While systemic actions may counter these races to the bottom, real-world competitive pressures make it difficult for individuals and capitalist organisations to make systemically beneficial choices. Hence we need institutions of governance – especially but not only governments – which we expect to act in ways which offset the private behaviours that are subject to ‘market failure’.
Economic liberals play down the extent of market failure, and also argue that governments are rarely competent enough to make good offsetting decisions. That’s a cop out. Democratic governments exist to make systemic decisions; to do so they have powers (albeit constrained) to levy taxes and create money. (Indeed, many non-democratic governments make many good systemic decisions, though they are not mandated to do so.) Only anarchists believe that governments are not needed to offset ‘race to the bottom’ behaviour. (Anarchists believe that individuals are inherently good, and universally choose to refrain from unkind behaviour.)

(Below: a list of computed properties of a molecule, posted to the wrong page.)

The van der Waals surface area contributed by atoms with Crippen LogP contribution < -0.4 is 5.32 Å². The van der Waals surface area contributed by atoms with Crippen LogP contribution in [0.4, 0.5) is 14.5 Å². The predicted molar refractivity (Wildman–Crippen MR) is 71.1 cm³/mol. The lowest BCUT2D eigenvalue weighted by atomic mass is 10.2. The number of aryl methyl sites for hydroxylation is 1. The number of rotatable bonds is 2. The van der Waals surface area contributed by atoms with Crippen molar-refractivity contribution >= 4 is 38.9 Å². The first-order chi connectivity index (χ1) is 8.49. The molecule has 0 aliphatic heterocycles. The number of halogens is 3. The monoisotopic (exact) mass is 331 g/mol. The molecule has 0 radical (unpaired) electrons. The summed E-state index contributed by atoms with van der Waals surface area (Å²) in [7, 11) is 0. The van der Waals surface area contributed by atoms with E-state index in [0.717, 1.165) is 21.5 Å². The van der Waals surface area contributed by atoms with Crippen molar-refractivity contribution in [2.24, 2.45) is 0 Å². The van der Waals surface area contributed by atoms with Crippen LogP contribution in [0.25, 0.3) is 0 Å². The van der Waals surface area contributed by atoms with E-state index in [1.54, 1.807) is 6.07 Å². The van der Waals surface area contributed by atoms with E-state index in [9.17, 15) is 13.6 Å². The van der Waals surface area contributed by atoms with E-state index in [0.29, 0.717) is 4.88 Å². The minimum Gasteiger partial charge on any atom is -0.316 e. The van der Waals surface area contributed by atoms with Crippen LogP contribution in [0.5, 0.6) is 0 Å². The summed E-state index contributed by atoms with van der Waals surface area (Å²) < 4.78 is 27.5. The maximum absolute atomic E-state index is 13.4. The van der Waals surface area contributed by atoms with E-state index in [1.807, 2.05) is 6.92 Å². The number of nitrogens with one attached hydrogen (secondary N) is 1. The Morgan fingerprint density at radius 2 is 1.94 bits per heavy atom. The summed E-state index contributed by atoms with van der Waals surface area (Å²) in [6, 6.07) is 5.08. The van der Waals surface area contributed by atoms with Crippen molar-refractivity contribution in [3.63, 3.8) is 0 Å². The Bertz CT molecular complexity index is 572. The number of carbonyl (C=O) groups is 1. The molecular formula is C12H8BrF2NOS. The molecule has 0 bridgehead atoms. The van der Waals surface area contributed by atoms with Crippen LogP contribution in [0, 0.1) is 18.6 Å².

Money and Affordability
It is in matters of money that we find it hardest to behave in systemically beneficial ways. This is for two reasons; the first is our general ignorance of money (and by that I do not mean ‘financial illiteracy’). We (including many finance professionals) think of money as if it was inherently scarce; for the very good reason that for individuals and organisations it is scarce, and rightly so. Money would lose its utility to households and businesses if its value could be undermined by, for example, counterfeit.